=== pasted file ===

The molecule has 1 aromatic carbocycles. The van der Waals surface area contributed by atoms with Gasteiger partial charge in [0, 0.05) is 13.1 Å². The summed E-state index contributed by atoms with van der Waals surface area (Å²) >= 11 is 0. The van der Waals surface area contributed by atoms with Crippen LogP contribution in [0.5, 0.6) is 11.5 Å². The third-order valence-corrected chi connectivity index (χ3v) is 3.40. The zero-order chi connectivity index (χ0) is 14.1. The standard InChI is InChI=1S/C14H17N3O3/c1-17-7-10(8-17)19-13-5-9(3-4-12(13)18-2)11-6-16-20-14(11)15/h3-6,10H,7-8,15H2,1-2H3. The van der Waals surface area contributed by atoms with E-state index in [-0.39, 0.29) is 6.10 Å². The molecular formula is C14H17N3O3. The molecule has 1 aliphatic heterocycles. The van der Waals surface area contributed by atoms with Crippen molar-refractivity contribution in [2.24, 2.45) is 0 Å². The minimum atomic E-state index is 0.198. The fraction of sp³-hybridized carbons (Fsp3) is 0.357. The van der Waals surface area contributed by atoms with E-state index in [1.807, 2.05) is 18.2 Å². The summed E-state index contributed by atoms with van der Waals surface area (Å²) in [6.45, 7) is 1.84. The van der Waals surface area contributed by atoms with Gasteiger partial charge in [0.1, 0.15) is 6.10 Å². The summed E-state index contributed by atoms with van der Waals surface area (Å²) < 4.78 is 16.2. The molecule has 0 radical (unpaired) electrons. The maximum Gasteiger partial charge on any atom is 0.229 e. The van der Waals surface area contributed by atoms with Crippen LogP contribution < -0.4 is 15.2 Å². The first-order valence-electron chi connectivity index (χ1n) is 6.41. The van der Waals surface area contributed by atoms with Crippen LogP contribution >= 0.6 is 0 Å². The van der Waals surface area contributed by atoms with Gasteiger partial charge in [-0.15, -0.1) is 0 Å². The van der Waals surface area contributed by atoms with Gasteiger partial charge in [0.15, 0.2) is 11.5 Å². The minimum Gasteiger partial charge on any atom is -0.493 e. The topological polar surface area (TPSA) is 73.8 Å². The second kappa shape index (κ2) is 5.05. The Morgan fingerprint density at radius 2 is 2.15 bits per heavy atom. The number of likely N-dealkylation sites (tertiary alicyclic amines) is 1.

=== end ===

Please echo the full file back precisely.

The molecule has 1 aromatic carbocycles. The van der Waals surface area contributed by atoms with Gasteiger partial charge in [0, 0.05) is 13.1 Å². The summed E-state index contributed by atoms with van der Waals surface area (Å²) >= 11 is 0. The van der Waals surface area contributed by atoms with Crippen LogP contribution in [0.5, 0.6) is 11.5 Å². The third-order valence-corrected chi connectivity index (χ3v) is 3.40. The zero-order chi connectivity index (χ0) is 14.1. The standard InChI is InChI=1S/C14H17N3O3/c1-17-7-10(8-17)19-13-5-9(3-4-12(13)18-2)11-6-16-20-14(11)15/h3-6,10H,7-8,15H2,1-2H3. The van der Waals surface area contributed by atoms with E-state index in [-0.39, 0.29) is 6.10 Å². The molecular formula is C14H17N3O3. The molecule has 1 aliphatic heterocycles. The van der Waals surface area contributed by atoms with Crippen molar-refractivity contribution in [2.24, 2.45) is 0 Å². The minimum atomic E-state index is 0.198. The fraction of sp³-hybridized carbons (Fsp3) is 0.357. The van der Waals surface area contributed by atoms with E-state index in [1.807, 2.05) is 18.2 Å². The summed E-state index contributed by atoms with van der Waals surface area (Å²) in [6.45, 7) is 1.84. The van der Waals surface area contributed by atoms with Gasteiger partial charge in [0.1, 0.15) is 6.10 Å². The summed E-state index contributed by atoms with van der Waals surface area (Å²) < 4.78 is 16.2. The molecule has 0 radical (unpaired) electrons. The maximum Gasteiger partial charge on any atom is 0.229 e. The van der Waals surface area contributed by atoms with Crippen LogP contribution < -0.4 is 15.2 Å². The first-order valence-electron chi connectivity index (χ1n) is 6.41. The van der Waals surface area contributed by atoms with Crippen LogP contribution >= 0.6 is 0 Å². The van der Waals surface area contributed by atoms with Gasteiger partial charge in [-0.15, -0.1) is 0 Å². The van der Waals surface area contributed by atoms with Gasteiger partial charge in [0.15, 0.2) is 11.5 Å². The minimum Gasteiger partial charge on any atom is -0.493 e. The topological polar surface area (TPSA) is 73.8 Å². The second kappa shape index (κ2) is 5.05. The Morgan fingerprint density at radius 2 is 2.15 bits per heavy atom. The number of likely N-dealkylation sites (tertiary alicyclic amines) is 1.